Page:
The internet is a freedom of speech juggernaut. When in the history of mankind have so many millions of people been able to talk directly with each other so easily? Never. The information people post on sites such as Facebook is known as user-generated content. Every website owner should know there are serious legal issues associated with this type of content. Matters can go bad if you are not paying attention to what people are posting to your platform.
What is user-generated content? Well, it is any content that a user generates. Consider the Arab Spring and Facebook. Tens of millions of people across the world logged onto Facebook and posted updates regarding developments in the various countries facing revolution. Individual governments tried to turn off access to the web, but failed utterly. The people truly spoke, and the results have been fairly obvious – the communication of information around the world must no longer go through a media filter.
Most feel this is a positive development. I certainly fall into this group. Having said this, site owners can run into situations where they have members posting content that is problematic.
Let’s say you start a political forum. People can join the site and debate various political topics. As you and I both know, politics is a hot button topic, and people tend to say things just a tad over the top when they get fired up. Well, what if one of your members calls another member a child molester or some such thing in the heat of the moment? Assuming this isn’t true, the posting party can be sued by the non-child molester for slander and libel. The more pertinent question for you, the site owner, is can the site be sued?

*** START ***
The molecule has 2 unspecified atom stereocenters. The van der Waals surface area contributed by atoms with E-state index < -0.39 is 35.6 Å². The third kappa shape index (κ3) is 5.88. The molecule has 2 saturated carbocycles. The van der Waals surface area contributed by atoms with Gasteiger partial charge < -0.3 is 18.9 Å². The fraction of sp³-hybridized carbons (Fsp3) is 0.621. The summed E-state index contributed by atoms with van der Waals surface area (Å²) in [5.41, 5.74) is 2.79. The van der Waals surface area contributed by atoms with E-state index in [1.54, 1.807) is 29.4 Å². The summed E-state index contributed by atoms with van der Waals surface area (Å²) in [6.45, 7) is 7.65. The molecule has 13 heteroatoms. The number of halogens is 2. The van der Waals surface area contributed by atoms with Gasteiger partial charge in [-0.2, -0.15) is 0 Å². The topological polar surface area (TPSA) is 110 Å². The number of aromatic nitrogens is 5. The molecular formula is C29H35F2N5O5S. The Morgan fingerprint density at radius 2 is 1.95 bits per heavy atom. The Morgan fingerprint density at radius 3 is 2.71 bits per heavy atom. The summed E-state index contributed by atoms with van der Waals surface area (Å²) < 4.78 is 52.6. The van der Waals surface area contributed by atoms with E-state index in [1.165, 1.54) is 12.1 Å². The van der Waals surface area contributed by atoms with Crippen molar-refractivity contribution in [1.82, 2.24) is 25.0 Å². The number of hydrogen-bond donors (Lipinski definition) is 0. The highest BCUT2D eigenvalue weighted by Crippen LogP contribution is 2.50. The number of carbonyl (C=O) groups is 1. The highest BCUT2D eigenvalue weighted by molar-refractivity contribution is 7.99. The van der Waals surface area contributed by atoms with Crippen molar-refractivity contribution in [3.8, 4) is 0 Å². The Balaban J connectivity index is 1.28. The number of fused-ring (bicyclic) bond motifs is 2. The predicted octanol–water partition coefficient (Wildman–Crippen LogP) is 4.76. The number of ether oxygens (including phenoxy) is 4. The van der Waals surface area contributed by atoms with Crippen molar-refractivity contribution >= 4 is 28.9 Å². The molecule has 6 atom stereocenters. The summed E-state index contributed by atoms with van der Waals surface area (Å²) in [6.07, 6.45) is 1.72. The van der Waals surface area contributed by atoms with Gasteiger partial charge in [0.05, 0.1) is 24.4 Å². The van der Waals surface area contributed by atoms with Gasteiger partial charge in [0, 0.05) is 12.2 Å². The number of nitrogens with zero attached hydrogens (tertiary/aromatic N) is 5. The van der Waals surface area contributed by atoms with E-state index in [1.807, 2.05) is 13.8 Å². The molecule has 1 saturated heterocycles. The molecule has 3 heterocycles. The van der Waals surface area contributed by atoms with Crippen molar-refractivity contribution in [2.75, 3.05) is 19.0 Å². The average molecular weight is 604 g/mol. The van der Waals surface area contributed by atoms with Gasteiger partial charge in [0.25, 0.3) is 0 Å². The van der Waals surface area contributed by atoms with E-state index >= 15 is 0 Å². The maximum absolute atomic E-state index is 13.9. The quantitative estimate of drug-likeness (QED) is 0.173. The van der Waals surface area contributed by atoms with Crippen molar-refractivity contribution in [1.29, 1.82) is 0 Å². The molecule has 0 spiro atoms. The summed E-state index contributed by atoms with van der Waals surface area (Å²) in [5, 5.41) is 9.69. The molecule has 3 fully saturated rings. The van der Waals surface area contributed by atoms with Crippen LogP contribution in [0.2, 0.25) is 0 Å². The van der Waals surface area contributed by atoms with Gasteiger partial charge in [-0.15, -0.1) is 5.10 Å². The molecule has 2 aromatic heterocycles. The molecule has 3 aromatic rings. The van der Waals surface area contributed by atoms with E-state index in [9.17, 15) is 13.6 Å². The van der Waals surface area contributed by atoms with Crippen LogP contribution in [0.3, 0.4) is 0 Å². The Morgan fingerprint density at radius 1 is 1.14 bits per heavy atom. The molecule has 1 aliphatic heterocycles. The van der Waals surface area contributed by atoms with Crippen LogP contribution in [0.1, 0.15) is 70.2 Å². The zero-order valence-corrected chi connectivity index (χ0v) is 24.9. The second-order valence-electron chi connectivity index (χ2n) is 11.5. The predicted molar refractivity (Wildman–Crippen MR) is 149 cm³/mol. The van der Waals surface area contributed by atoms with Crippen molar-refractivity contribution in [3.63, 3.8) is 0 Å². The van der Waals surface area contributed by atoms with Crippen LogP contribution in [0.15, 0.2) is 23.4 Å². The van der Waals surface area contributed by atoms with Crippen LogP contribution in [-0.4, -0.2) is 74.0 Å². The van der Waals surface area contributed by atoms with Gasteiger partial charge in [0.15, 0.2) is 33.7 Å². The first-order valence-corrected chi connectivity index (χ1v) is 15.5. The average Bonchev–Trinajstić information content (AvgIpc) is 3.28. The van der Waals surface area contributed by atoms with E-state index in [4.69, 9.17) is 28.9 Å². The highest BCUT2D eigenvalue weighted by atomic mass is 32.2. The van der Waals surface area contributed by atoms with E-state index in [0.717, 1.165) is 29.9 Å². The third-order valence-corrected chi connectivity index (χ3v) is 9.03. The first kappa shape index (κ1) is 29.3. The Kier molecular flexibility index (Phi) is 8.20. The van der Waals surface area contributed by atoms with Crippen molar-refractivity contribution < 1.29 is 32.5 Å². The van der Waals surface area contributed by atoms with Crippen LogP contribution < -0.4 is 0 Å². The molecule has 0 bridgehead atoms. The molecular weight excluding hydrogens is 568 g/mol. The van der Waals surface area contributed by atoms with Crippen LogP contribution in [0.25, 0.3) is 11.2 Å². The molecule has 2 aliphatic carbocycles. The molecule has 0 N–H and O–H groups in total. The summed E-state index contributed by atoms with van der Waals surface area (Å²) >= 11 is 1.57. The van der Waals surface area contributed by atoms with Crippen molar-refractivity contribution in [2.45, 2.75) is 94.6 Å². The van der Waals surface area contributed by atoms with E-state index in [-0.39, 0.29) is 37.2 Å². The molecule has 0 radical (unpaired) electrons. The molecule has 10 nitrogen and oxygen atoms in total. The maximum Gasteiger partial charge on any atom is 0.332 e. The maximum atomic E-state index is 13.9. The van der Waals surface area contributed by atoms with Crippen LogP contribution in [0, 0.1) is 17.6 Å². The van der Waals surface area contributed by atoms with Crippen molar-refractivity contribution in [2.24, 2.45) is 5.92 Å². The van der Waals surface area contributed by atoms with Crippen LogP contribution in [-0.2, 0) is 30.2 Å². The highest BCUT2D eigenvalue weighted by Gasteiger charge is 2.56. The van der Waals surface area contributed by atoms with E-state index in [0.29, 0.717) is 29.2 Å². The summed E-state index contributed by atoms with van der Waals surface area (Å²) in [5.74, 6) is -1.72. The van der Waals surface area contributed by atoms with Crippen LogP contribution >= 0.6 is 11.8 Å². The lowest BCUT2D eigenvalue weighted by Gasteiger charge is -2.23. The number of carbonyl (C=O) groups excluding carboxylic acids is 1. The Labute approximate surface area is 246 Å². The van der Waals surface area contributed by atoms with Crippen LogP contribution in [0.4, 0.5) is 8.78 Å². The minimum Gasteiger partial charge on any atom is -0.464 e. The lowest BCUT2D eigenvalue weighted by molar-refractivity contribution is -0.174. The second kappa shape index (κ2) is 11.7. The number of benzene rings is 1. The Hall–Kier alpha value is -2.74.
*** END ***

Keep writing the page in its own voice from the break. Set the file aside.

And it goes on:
Generally speaking, a site is not liable for user-generated content. Sites like Yelp, Facebook and Google+ would be unable to function if this were the case. Section 230 of the Communications Decency Act provides the protection and reads in part:
“No provider or user of an interactive computer service shall be treated as the publisher or speaker of any information provided by another information content provider.”
If a site is not a publisher, then claims such ranging from defamation to slander cannot be asserted against it.
There are almost always going to be exceptions when talking about a law – any law. This one is no different. The three generally recognized exceptions to immunity from liability for user-generated content include posts infringing on intellectual property rights, criminal offenses and posts where the site participates in or makes the inflammatory post. Most intellectual property disputes involve copyright infringement claims, which a site can protect itself from using the safe harbor provisions of the Digital Millennium Copyright Act.
User-generated content is undoubtedly the biggest source of legal complaints on the web these days. The blunt truth is people upload content without giving much thought to the consequences of doing so. As a site owner, you need to be on top of this issue and ready to deal with the problems that can arise when it happens.
Richard A. Chapo, Esq.